Lessons from the Greek tragedy

Lessons from the Greek tragedy

Many volumes will be written over the coming years about the rise and fall of SYRIZA, but the immediate lessons are simple.

Capitalism is sustained in part by the Left

From European social democrats supporting imperialist slaughter in World War One, to the French Communist Party winding down the General Strike in 1968, to the Communist Party in the US pushing labor peace and the internment of Japanese-Americans during World War Two, to SYRIZA rescuing the euro with Greek austerity, many Leftists have helped stabilize capitalism and defend war for over 100 years. With the euro teetering in the balance, it took Europe’s most radical government to save it. There is always somebody waiting in the wings to carry out austerity and imperialism with a left-ish sounding program and the capitalist system has been consistently stronger for it.

When elected leaders say they are going to sell out, believe them

Even on the eve of the “OXI” referendum, Tsipras insisted that he was only going to use it to negotiate a better deal in order to remain in the Eurozone. He was doing everything he could to avoid a Grexit and he was very open about it. The numbers in the eventual austerity package were worse than expected, but ultimately this is not a math problem but a political problem. There was no way any of this was going to play out as described in advance without accepting massive austerity. When movement leaders talk about how they are willing to accept concessions, we should believe them and prepare for battle, no matter how great it feels to be a part of a common struggle alongside them.

Electing radicals into powerful positions disarms them

Taking a radical, giving them an enormous amount of power, media attention, a generous living stipend, a free car, etc. is a formula for turning them into a liberal. This should be obvious. They will become accustomed to their position and to their own self-importance above all else. Even worse, once they are in power promoting austerity, their far-left comrades suddenly become toothless liberals who cannot stand the thought of fighting their own friends. Certainly, some do not need transforming–the only way they can get elected in the first place is to compromise so many principals along the way that they are no longer capable of leading the good fight. In the meantime, they will assure everybody that everything is going to be fine until the inevitably bitter end.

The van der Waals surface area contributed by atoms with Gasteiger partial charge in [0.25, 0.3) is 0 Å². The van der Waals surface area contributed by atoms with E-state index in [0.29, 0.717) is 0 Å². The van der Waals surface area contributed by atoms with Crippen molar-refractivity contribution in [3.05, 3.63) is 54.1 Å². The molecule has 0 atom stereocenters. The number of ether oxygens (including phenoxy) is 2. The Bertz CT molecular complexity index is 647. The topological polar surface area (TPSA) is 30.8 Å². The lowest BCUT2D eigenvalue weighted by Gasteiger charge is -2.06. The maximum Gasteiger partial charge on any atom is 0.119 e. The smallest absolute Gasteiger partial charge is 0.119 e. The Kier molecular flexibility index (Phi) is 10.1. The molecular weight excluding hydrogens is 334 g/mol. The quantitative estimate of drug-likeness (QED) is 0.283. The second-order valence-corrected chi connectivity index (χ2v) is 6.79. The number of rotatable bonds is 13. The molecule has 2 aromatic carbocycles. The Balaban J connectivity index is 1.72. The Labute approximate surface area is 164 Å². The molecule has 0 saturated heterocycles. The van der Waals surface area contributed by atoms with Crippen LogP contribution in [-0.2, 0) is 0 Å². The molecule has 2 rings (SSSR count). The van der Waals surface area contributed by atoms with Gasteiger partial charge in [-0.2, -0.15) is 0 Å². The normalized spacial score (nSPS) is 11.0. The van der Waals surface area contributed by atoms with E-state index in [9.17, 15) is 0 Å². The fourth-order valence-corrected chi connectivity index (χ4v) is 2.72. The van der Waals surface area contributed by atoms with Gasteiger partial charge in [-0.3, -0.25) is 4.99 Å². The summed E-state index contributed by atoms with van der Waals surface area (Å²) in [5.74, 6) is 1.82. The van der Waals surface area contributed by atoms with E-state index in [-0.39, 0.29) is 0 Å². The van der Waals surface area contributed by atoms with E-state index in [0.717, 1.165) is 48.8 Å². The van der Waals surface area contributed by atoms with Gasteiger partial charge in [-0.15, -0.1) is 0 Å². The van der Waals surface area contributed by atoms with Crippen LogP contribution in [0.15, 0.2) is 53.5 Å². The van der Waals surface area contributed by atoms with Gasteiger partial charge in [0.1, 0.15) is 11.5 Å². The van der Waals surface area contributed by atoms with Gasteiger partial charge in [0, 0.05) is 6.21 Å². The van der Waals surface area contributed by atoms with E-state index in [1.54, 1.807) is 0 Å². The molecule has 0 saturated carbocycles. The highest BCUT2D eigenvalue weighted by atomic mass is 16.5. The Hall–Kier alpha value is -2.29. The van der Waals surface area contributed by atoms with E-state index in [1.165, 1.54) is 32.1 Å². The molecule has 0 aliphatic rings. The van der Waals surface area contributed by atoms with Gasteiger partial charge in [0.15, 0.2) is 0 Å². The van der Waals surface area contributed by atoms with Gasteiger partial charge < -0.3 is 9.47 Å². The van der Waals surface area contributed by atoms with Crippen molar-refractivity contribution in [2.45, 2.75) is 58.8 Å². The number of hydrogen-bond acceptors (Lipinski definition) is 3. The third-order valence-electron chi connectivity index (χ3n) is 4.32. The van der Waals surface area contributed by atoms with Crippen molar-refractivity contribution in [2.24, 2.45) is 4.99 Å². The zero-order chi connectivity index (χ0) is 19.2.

Leftists will consistently cling to power rather than dismantle it

Only two members of SYRIZA’s Left Platform voted against Tsipras’s proposal. Many even voted for it because they did not want SYRIZA to lose its majority. Others, such as Left Platform leader Panagiotis Lafazanis, abstained. Rather than use every parliamentary tactic they had to sabotage the deal, split SYRIZA, bring down the government and do everything they possibly could to pull the emergency break on this disastrous plan, they chose to maintain SYRIZA’s hold on parliament and their position in it. This has been the story of the self-inflicted death of various left-wing movements for at least 100 years–they are too committed to their own position to risk losing their position by employing its full power. If this is the left wing of SYRIZA, it is no wonder Tsipras felt that he could pass the austerity plan.

Judge people by what they do, not what they say

Costas Lapavitsas, a radical Greek intellectual serving as a SYRIZA MP, declared the day of the vote that Tsipras should reject his own plan. Days earlier, he called on SYRIZA to take a radical turn, “put in the knife” and nationalize the banks. He had insisted that Greece must leave the euro. But the day after calling on Tsipras to reject his own plan, Lapavitsas also decided not to vote no and abstained. Even the best sounding radical intellectuals will succumb to the pressure of events when elected into parliament.